The Filtration of Process Water and Its Importance in the Petroleum Industry


Disposable Filter Media: When final product clarification is a key process objective, a general standard of particle removal is retention in the 0.2 – 200 µ range. Many disposable filter media meet this criterion. Disposable filter media, typically bags or cartridges come in a wide range of µ and fabrics. Woven and nonwoven polypropylene, cellulose, polyester, nylon, and other materials are all available.

Two types of efficiency ratings are typically used for disposable filtration media: nominal and absolute. Nominal ratings can vary from 50 – 90% removal efficiency, depending on the product and the manufacturer. Absolute ratings imply 100% removal of particles at a set rating; this actually means 98.7 – 99.99%, depending on the product and the vendor.

Bag fabrication has advanced over the past few years, improving the filtration capacity of bags and making them more efficient. Multilayer bags, some as much as an inch thick, are now on the market. The multiple layers increase the solids holding capacity of the bags and provide a larger surface area for filtration. These higher efficiency bags normally last longer, remove a higher percentage of contaminants (up to 99.9%) and can be rated as low as 1.5 µ.

Even with new designs in bag construction, cartridge filters trap particulate that a simple bag cannot, such as soft particles, which can be extruded through bags. The ‘depth’ design of cartridges (layer of rigid construction) means they have more surface area upon which to trap the dirt and enable significantly more dirt holding capacity when compares to a similar size bag. This makes cartridge the filter choice for absolute filtration.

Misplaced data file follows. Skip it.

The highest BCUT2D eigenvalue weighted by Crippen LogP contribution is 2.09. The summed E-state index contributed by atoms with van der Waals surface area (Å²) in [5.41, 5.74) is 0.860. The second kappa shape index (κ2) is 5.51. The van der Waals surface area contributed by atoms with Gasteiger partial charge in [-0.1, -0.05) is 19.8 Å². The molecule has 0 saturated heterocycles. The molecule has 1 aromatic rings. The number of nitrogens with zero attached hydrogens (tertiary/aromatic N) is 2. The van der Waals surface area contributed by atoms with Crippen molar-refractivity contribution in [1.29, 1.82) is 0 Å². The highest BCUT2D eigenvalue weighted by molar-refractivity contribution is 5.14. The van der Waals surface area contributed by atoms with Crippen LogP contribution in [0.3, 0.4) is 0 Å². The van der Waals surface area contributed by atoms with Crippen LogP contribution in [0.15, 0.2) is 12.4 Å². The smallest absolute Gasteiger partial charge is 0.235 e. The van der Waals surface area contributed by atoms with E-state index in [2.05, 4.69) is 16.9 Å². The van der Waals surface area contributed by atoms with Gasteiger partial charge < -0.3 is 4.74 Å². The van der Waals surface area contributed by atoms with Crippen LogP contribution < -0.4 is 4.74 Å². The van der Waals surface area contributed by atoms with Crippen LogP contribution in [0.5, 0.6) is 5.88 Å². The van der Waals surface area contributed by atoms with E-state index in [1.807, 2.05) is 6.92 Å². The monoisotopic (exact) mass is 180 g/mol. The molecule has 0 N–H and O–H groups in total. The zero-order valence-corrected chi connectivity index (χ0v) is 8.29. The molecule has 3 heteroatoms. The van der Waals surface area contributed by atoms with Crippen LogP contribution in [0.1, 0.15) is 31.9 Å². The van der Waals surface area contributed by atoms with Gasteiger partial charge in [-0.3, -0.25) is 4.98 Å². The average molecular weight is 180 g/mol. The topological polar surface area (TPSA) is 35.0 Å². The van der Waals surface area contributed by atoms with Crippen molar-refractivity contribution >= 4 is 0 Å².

While disposable media such as bags and cartridges usually have a relatively low initial cost, operating costs can be high if charge out is frequent. Media replacement and waste disposal costs can quickly outweigh any ‘savings’ from the lower acquisition cost. Conversely, for applications with low processing volumes or where media replacement is infrequent, bag or cartridge filtration may be the best choice.

Cleanable Filter Media: Several different types of cleanable filter media are available as alternatives to disposable media or as a prefilter in staged filtration systems. They include wire mesh, wedge wire, defined pore, perforated, and sintered metal filters. Cleanable media can often be used in the same applications as disposable bags or cartridges, sometimes with significant labor and cost savings. There are many applications where pressure or flow requirements make cleanable filter media a better choice. When comparing purchase price to operational expenditures, a typical payback can range from six months to one year.

Cleaning of this media type may be done manually, hydraulically or mechanically. Manual cleaning often requires the use of expensive cleaning compounds, and the filter media can be damaged during cleaning. Additionally, work force is obviously required for manual cleaning, and worker safety/exposure issues are raised. Hydraulic cleaning involves using either the process stream or another compatible source of liquid to backwash the filter media. This may be cost prohibitive if the liquid being filtered is very expensive, hazardous, and/or no compatible with an outside source of liquid to the backwashing. Disposal of large volumes of contaminated backwash liquid could also be prohibitive.